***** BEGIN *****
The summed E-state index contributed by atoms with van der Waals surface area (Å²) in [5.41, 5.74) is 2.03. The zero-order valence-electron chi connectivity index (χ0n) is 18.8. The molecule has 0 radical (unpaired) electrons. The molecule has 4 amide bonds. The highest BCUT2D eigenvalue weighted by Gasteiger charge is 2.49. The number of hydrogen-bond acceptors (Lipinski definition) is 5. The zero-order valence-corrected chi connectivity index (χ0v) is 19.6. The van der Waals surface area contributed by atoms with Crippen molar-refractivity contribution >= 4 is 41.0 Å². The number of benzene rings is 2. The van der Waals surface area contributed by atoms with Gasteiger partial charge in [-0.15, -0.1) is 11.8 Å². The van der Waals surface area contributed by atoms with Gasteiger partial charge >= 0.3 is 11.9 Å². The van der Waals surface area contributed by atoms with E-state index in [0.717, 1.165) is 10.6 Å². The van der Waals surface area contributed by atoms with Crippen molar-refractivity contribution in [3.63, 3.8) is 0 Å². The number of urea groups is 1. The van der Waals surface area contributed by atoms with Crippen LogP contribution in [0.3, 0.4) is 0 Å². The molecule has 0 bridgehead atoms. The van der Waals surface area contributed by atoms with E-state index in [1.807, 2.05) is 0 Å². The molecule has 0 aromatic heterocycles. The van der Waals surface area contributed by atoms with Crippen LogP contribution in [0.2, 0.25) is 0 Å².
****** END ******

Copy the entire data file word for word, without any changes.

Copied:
The summed E-state index contributed by atoms with van der Waals surface area (Å²) in [5.41, 5.74) is 2.03. The zero-order valence-electron chi connectivity index (χ0n) is 18.8. The molecule has 0 radical (unpaired) electrons. The molecule has 4 amide bonds. The highest BCUT2D eigenvalue weighted by Gasteiger charge is 2.49. The number of hydrogen-bond acceptors (Lipinski definition) is 5. The zero-order valence-corrected chi connectivity index (χ0v) is 19.6. The van der Waals surface area contributed by atoms with Crippen molar-refractivity contribution >= 4 is 41.0 Å². The number of benzene rings is 2. The van der Waals surface area contributed by atoms with Gasteiger partial charge in [-0.15, -0.1) is 11.8 Å². The van der Waals surface area contributed by atoms with Gasteiger partial charge >= 0.3 is 11.9 Å². The van der Waals surface area contributed by atoms with E-state index in [0.717, 1.165) is 10.6 Å². The van der Waals surface area contributed by atoms with Crippen molar-refractivity contribution in [3.63, 3.8) is 0 Å². The number of urea groups is 1. The van der Waals surface area contributed by atoms with Crippen LogP contribution in [0.3, 0.4) is 0 Å². The molecule has 0 bridgehead atoms. The van der Waals surface area contributed by atoms with E-state index in [1.807, 2.05) is 0 Å². The molecule has 0 aromatic heterocycles. The van der Waals surface area contributed by atoms with Crippen LogP contribution in [0.2, 0.25) is 0 Å².